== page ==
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Lets talk about COFFEE

Discussion in 'Social Life, Food & Drink, Travel' started by Flambeur, Dec 2, 2009.

  1. scottcw

    scottcw Senior member

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    Not sure I understand your question.

    I don't aim for consistency, I vary my target roast depending on the flavor notes from Sweet Maria's and what I am in the mood to drink each week. I could probably get consistent results if that was a goal.
     
    Last edited: Jan 31, 2015
  2. indesertum

    indesertum Senior member

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    it was poorly phrased. i noticed that with the air popcorn poppers some beans were dark while others were light and the roast wasn't very even. how even is the behmor?
     
  3. scottcw

    scottcw Senior member

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    The drum keeps the beans agitated so that the roast is pretty even.
     
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  4. patrickBOOTH

    patrickBOOTH Senior member Dubiously Honored

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    I'm visiting a coffee plantation today in northern Cambodia. No, Ethiopia for sure, but I'm excited.
     
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  5. rydenfan

    rydenfan Senior member

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    Have a pound of the Klatch Ironman Geisha which was coffee review #1 coffee of 2014 and I have to say I am completely blown away. Upfront it explodes with mango flavor and then settled with a coca style finish. I cannot believe how much flavor is present while still being balanced. Bravo to Klatch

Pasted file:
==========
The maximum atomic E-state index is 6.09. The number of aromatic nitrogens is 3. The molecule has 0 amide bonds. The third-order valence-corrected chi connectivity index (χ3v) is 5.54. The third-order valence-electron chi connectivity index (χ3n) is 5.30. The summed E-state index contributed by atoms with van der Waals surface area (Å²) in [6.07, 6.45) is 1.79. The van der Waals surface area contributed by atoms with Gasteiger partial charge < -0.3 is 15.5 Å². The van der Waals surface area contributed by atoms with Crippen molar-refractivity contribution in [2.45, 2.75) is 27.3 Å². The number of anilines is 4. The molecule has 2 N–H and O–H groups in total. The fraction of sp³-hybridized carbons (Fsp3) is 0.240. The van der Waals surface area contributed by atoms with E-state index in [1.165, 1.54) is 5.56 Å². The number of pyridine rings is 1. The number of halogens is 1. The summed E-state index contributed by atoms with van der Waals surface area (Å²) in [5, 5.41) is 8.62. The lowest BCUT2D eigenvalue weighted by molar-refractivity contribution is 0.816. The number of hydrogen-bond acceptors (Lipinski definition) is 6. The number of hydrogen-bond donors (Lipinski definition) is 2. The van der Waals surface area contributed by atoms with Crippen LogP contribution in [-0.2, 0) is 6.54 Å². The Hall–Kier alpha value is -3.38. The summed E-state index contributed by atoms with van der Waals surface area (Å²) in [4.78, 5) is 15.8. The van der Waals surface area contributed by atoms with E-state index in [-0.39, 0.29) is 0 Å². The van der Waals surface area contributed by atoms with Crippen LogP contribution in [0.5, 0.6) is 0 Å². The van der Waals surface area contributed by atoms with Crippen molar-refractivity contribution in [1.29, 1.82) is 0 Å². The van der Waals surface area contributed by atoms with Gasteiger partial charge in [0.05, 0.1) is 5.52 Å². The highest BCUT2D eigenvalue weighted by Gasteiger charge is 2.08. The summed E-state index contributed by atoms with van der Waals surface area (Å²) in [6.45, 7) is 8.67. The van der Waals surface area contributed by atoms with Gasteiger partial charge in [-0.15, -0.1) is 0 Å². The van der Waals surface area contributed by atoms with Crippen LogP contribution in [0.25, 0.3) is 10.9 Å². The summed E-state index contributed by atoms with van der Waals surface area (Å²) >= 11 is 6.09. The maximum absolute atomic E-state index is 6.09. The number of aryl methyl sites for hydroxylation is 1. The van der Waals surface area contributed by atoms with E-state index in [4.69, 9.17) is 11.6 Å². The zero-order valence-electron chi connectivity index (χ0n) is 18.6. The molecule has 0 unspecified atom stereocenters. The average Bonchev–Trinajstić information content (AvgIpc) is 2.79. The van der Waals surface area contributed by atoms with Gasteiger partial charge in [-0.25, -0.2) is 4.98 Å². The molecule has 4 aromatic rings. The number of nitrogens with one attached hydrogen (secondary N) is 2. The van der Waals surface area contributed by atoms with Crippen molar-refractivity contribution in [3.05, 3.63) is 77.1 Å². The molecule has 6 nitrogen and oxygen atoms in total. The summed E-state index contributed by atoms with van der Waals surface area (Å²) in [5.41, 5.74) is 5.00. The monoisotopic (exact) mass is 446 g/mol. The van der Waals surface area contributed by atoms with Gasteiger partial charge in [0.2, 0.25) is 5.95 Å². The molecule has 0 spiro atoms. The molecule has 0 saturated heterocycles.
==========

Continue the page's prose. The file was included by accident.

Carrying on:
6. A Y

    A Y Senior member

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    Our coffee friend and grump, Kevin Knox, writes about progressive roasting in this month's Royal Coffee newsletter. Royal's own tasters then tried it out with some very interesting results:

    http://links.royalcoffee.mkt6539.co...=ODg2Njk4MzA0MTMS1&j=NTAwMjM2NTI5S0&mt=1&rt=0

    The upshot is that there is no one correct roast level. Different roast points bring out different characterisitcs of the bean, and this is just for a gross, straight profile, too. In case you're wondering who Royal is, they basically supply a large proportion of specialty coffee in America.

    There's a great article in there too on the vagaries of this year's Ethiopian harvest (spoiler: it's going to be expensive for everyone).
     
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  7. scottcw

    scottcw Senior member

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    This reminds me of a roasting method I first read about on Blue Bottle's website called "melange." It is roasting the same green bean to different levels and then combining the various roasts to get all the flavors. I have thought about doing this at home, the simplest form would be to roast 1/2 lb to City+ and 1/2 lb to Full City. More time consuming would be 1/4 lb roasts to City, City+, Full City and Full City+.
     
  8. patrickBOOTH

    patrickBOOTH Senior member Dubiously Honored

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    Gimme Coffee does this with their Piccolo Mondo blend. Same bean, different roast levels. It bothers me this isn't more popular.
     
  9. patrickBOOTH

    patrickBOOTH Senior member Dubiously Honored

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    So Cambodian coffee has this very weird flavor. It almost tastes as if there is something added to it, like spices or something. I inquired about it and it turns out they do something rather interesting. They pretty much do a sun dried method for processing, but many of the roasters here mix butter and corn in with the beans while roasting, which gives it this distinct flavor. They say they do this because growing coffee here makes a very, very bitter cup and the corn and butter sweetens the bean. Pretty cool.
     
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  10. indesertum

    indesertum Senior member

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    you have a great palate to have noticed that
     
  11. Medwed

    Medwed Senior member